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Detecting tree species with Landsat imagery

Detecting tree species with Landsat imagery

How has the composition of forests in Vermont changed over the past 30 years, and how will it change in the next 30? Can we detect these changes using Landsat imagery? And if we can, what implications does this have for land cover change analyses worldwide?

UVM Research Assistant Professor and Forest Service Scientist Jennifer Pontius, UVM PhD student David Gudex-Cross, and I are using a novel technique to assign species-level classifications to the Northern Forest region using Landsat satellite imagery. Landsat imagery has 30m x 30m pixels, which means that any individual tree is undiscernible. In order to detect tree species we use a technique called “spectral unmixing.” The spectral unmixing approach trains an algorithm on the spectral signatures of pure pixels (i.e. pixels that are entirely or mostly composed of a single tree species) and then uses that information to “unmix” the spectral signatures of mixed pixels. This process can only be run on hyperspectral imagery, which would typically prevent us from using it to unmix the seven- to eleven-band images from Landsat. To address this, we’ve simulated hyperspectral imagery by stacking images from different seasons on top of each other to create images with approximately 50 bands, wherein each band contains unique information.

In addition to the unmixing process, David is applying an object-based image classification workflow to the images. This allows him to refine the classification based on ecological information such as climate, elevation, and soil type where a given tree species is known to occur or not to occur. The result is a map of tree species across the Northern Forest region based on freely-available satellite imagery. We are producing maps for seven 5-year time steps from 1985 to 2015.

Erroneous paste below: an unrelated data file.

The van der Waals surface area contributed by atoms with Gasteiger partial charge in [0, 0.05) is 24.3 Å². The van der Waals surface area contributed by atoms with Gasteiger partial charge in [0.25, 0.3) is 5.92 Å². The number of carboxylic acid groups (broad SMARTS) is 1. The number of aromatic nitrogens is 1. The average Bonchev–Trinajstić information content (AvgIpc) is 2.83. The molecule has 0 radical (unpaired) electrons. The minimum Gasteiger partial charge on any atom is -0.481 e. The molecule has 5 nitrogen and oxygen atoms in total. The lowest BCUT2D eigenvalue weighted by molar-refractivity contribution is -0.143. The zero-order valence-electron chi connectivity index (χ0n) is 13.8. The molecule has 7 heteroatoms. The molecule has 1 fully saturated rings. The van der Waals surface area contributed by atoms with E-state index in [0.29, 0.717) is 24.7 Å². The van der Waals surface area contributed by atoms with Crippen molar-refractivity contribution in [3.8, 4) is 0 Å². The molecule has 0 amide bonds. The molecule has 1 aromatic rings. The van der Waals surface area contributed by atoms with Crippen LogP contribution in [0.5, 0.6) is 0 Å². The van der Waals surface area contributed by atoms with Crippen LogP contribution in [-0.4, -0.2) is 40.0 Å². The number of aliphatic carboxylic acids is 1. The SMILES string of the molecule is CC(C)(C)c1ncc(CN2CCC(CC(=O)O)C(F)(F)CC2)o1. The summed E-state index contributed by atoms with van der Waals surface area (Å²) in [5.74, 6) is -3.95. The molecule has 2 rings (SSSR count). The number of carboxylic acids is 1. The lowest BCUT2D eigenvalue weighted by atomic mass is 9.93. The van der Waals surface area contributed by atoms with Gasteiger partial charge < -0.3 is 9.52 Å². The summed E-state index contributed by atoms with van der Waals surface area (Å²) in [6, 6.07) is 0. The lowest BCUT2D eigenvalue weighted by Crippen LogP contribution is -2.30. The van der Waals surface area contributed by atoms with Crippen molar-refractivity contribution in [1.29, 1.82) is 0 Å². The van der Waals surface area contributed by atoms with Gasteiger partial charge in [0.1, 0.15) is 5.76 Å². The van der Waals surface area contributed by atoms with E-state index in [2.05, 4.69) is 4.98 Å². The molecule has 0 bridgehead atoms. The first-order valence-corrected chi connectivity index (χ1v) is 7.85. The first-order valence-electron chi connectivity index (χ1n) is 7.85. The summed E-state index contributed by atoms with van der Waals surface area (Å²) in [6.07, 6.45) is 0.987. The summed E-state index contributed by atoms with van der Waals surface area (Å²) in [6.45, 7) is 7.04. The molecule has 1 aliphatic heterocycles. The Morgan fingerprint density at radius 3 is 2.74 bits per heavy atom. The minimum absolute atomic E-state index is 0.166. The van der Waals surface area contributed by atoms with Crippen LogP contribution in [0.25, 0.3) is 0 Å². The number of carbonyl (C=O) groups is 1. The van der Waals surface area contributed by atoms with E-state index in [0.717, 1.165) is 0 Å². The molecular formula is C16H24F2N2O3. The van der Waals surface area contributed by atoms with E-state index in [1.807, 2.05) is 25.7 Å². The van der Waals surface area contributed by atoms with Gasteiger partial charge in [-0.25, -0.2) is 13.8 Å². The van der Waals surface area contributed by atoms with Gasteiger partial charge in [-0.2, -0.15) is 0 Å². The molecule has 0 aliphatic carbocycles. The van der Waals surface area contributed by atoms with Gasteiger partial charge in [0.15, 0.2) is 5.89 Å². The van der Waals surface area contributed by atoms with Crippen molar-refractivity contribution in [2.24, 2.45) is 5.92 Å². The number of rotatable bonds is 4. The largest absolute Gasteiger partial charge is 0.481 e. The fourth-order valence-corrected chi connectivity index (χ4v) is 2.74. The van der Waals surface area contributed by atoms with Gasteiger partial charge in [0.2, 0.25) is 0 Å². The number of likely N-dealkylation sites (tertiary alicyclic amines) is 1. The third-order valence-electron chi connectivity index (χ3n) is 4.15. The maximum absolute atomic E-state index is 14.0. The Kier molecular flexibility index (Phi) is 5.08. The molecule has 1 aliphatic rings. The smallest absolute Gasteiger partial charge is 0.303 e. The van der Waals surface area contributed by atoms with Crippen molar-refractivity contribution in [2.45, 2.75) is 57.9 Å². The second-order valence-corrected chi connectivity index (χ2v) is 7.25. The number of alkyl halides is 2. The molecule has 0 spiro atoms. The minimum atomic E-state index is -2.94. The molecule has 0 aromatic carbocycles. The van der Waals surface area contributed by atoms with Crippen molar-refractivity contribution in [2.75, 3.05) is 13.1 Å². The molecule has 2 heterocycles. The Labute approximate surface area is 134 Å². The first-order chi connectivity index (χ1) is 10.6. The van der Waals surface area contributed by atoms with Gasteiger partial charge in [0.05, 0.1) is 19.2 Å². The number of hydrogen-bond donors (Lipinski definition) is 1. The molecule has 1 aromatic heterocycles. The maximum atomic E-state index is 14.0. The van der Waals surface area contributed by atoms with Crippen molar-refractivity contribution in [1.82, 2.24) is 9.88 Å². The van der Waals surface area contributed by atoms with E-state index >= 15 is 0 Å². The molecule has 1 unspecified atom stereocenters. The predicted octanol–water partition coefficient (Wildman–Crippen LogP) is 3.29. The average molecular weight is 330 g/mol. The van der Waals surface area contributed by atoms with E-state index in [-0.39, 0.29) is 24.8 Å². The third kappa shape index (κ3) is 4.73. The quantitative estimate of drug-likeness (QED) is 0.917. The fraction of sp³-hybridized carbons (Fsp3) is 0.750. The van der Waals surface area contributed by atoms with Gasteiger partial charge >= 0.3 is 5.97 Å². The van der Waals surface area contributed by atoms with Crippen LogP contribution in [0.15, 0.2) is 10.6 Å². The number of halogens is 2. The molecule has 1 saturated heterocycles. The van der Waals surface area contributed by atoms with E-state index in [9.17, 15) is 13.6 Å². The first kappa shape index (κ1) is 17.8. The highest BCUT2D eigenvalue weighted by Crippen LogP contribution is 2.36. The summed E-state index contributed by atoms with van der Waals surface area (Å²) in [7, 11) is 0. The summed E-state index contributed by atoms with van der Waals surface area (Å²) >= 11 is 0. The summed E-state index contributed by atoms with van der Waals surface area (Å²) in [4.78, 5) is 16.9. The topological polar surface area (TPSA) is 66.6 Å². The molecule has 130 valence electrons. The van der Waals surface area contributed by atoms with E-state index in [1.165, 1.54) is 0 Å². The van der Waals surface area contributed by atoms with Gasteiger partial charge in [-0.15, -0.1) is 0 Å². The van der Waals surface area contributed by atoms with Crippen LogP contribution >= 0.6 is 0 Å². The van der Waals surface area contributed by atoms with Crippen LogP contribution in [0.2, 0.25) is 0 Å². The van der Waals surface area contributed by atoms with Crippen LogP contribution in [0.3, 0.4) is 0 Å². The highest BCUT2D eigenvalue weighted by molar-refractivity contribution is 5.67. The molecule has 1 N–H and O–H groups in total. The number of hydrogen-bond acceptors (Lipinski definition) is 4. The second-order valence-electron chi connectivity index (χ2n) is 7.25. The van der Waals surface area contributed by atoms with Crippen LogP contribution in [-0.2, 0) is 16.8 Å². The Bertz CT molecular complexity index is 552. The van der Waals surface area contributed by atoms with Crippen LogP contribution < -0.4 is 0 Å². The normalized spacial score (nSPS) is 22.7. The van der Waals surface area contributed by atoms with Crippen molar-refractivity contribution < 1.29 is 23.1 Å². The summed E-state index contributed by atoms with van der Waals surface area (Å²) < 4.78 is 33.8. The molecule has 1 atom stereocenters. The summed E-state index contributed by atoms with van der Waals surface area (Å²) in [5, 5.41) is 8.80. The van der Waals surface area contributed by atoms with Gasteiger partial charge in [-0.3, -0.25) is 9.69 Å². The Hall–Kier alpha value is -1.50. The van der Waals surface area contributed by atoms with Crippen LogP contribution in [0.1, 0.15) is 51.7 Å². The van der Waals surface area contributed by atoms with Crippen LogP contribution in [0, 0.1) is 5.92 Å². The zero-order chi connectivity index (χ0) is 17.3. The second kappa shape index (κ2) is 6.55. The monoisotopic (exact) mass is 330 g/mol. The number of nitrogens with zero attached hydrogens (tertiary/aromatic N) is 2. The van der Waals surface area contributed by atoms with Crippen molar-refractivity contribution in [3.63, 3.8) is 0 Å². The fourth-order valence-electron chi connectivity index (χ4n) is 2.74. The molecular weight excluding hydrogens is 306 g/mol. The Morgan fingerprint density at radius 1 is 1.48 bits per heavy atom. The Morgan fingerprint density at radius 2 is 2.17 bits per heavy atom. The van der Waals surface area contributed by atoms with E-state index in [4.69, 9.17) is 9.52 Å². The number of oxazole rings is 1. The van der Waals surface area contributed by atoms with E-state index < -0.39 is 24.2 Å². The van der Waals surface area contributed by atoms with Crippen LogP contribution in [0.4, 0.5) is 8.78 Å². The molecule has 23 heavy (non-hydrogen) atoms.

Jennifer Pontius, Research Assistant Professor Gillian Galford, and I are using these maps as inputs to a spatial model we’re building that simulates future trends in forest cover and composition based on past trends. The model calculates how many pixels transitioned from any one forest class to any other forest class (or to/from non-forest); correlates these transitions with other spatial variables such as population density, distance to roads, and average temperature; then uses these correlations and transition rates to simulate the future composition and extent of the Northern Forest. I recently ran a smaller version of this model on a portion of Vermont. The last observed (2015) and simulated (2045) landscapes are shown below.

Creative methods for analyzing free global imagery like that available from Landsat have enormous potential to catalyze similar analyses of changes in land cover worldwide. Currently most of these analyses are limited either to coarse land cover classifications such as those used by the National Land Cover Dataset, or to small geographic areas where more expensive imagery and/or field data can be obtained. If successful, this project could pave the way for broad-scale, fine-resolution analyses of compositional changes in other temperate forests worldwide.